"Yeeeeeeeeeeeehawwwwwww!!! Listen here, wife! I's gonna learn me how to bar-beeeeeee-cue."
I'd like to say those were the very words I yelled across my double-wide trailer before heading to West Virginia with the missus for a three-day course on how to manhandle meat. Unfortunately, I live in an apartment three blocks from Times Square, drive an SUV that's bleeding my bank account dry, and when I yeehaw, burly truck drivers two states away pull over to wipe tears of laughter from their eyes.
Then again, Steven Raichlen's Barbecue Boot Camp at the Greenbrier isn't exactly a backwoods hootenanny. Granted, the Greenbrier is in West Virginia—but this graceful, columned resort (think equal parts White House, Tara, and Versailles) in White Sulphur Springs is so genteel that if you want to yeehaw after 6 p.m., you'd better do it in a Brooks Brothers blazer. And, while Raichlen may smell like smoldering wood chips, this master of the grill (and author of the best-selling Barbecue Bible) is serious about the art of cooking out.
The Greenbrier has been holding cooking classes for 24 years, featuring chefs as celebrated as Julia Child. In 2000, Raichlen added a barbecue finishing school to the curriculum. Classrooms don't get any better than his: Kate's Mountain Lodge, about a half-mile from the main hotel, is wood-beamed, wood-paneled, wood-burning, and missing just enough wall to allow a nice view of the woods. About 35 of us are attending this session, and we chat in hushed anticipation like the raw recruits we are.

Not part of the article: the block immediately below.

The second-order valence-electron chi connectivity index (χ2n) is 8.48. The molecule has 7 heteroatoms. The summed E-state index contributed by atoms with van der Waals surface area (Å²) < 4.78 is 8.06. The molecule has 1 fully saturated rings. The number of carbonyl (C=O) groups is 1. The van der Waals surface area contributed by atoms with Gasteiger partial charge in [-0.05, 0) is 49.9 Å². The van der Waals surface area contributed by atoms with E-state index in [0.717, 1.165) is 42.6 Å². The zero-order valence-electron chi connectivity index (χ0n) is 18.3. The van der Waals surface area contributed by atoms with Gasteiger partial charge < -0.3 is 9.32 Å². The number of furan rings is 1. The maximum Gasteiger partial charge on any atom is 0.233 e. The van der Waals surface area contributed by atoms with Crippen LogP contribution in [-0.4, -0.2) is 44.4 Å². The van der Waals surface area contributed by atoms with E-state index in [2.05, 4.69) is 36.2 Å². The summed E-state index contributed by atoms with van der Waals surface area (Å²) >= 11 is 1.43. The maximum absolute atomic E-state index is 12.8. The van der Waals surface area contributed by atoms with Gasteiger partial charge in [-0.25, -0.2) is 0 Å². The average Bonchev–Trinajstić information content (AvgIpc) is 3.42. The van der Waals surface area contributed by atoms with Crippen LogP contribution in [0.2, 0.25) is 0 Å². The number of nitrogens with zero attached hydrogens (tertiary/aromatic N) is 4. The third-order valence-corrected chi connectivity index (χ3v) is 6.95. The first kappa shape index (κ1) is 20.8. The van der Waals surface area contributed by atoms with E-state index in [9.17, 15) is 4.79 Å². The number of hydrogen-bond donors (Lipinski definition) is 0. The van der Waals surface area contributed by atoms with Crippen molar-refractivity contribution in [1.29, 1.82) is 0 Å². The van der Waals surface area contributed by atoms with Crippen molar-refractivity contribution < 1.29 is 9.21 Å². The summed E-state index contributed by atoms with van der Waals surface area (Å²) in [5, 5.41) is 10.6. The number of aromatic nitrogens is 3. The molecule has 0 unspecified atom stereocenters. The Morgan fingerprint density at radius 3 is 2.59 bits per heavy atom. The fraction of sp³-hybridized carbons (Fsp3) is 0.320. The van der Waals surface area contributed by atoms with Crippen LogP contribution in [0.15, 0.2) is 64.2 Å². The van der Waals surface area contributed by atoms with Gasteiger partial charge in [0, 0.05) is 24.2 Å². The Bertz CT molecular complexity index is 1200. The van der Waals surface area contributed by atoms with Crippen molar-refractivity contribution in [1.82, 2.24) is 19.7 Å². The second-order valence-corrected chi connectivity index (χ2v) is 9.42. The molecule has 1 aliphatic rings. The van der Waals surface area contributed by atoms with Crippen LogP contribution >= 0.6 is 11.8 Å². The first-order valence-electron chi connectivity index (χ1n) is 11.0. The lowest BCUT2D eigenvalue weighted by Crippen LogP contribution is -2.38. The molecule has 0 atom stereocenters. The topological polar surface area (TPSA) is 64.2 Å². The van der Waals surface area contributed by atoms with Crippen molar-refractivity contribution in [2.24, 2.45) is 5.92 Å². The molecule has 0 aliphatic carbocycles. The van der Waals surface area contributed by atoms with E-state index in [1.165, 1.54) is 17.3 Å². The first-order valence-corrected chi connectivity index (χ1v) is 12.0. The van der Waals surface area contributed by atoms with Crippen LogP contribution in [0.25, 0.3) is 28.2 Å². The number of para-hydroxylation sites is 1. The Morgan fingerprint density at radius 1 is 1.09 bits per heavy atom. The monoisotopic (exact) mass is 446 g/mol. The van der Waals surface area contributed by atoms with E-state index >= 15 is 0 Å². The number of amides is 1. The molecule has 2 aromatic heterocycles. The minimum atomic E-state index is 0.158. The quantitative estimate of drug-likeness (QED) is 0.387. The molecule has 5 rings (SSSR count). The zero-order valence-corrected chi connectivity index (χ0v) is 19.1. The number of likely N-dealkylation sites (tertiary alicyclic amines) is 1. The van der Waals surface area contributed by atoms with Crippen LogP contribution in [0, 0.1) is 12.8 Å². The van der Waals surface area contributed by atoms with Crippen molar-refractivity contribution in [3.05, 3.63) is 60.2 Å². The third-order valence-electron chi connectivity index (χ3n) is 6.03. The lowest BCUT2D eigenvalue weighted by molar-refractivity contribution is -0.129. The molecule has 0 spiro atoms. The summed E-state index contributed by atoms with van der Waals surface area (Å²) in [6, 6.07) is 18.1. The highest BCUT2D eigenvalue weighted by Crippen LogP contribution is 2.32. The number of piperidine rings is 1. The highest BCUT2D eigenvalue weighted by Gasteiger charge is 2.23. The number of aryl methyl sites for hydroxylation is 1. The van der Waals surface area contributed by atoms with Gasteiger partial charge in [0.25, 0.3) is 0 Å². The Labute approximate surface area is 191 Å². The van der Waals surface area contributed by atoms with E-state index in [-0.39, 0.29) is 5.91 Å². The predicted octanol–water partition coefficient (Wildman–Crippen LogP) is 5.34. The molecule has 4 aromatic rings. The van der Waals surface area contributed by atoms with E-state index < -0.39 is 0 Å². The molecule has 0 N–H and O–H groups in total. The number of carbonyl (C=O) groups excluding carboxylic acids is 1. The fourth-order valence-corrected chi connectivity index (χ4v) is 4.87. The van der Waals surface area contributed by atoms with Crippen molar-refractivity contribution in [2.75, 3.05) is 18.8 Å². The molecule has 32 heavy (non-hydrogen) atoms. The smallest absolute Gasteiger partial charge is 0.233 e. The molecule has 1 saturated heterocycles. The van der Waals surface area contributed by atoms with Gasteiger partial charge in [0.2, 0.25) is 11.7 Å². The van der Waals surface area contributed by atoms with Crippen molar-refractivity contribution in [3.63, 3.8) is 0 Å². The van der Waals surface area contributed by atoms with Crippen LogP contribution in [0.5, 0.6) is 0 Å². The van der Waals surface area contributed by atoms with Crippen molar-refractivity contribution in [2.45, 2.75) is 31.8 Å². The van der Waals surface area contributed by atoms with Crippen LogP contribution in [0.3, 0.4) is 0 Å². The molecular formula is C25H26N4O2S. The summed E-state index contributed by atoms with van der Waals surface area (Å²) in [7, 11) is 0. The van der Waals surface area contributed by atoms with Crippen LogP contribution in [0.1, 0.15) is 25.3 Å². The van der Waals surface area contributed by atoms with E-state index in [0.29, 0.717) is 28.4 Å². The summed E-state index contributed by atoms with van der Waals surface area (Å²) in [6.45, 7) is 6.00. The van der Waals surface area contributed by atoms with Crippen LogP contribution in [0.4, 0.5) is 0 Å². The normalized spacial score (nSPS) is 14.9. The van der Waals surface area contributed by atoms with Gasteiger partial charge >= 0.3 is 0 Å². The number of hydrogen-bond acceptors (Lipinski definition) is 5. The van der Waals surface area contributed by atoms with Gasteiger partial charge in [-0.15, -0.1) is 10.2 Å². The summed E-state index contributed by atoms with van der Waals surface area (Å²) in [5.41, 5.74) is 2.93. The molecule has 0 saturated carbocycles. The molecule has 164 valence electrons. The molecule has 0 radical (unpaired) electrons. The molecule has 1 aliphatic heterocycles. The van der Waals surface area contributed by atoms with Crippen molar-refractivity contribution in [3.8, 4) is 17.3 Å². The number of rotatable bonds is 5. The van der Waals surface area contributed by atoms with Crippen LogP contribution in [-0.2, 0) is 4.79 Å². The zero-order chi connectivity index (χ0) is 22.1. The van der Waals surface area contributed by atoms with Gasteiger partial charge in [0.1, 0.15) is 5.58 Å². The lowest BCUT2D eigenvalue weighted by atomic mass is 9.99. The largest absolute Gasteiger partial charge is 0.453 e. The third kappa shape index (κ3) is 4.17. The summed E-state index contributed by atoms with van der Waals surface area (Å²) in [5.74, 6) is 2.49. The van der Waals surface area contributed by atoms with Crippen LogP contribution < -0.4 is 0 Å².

I've never taken a cooking class and I'm about as at home in the kitchen as a fat man in the Bolshoi Ballet. But grilling is a different matter. First, it doesn't feel like cooking. It feels more like a great excuse to hang out in the backyard and hum ABBA tunes without having to do something sweaty and productive like mowing the lawn. Second, when you make a (theoretically) triumphant entrance bearing a platter of sizzling steaks, everyone is impressed. Plus, I can't get enough of the charbroiled taste. If anyone figures out a way to make barbecue-flavored dental floss, call me. I'll buy it. All of it.
Unfortunately, my skills are so limited that when I prepare a "grilled smorgasbord," it means that some of the burgers are well-done and the rest are burned. I hoped Raichlen's class would give me the grilling mastery that every man claims to possess, but doesn't. In other words, I wanted the kind of masculine boasting rights a $230,000 Ferrari might confer.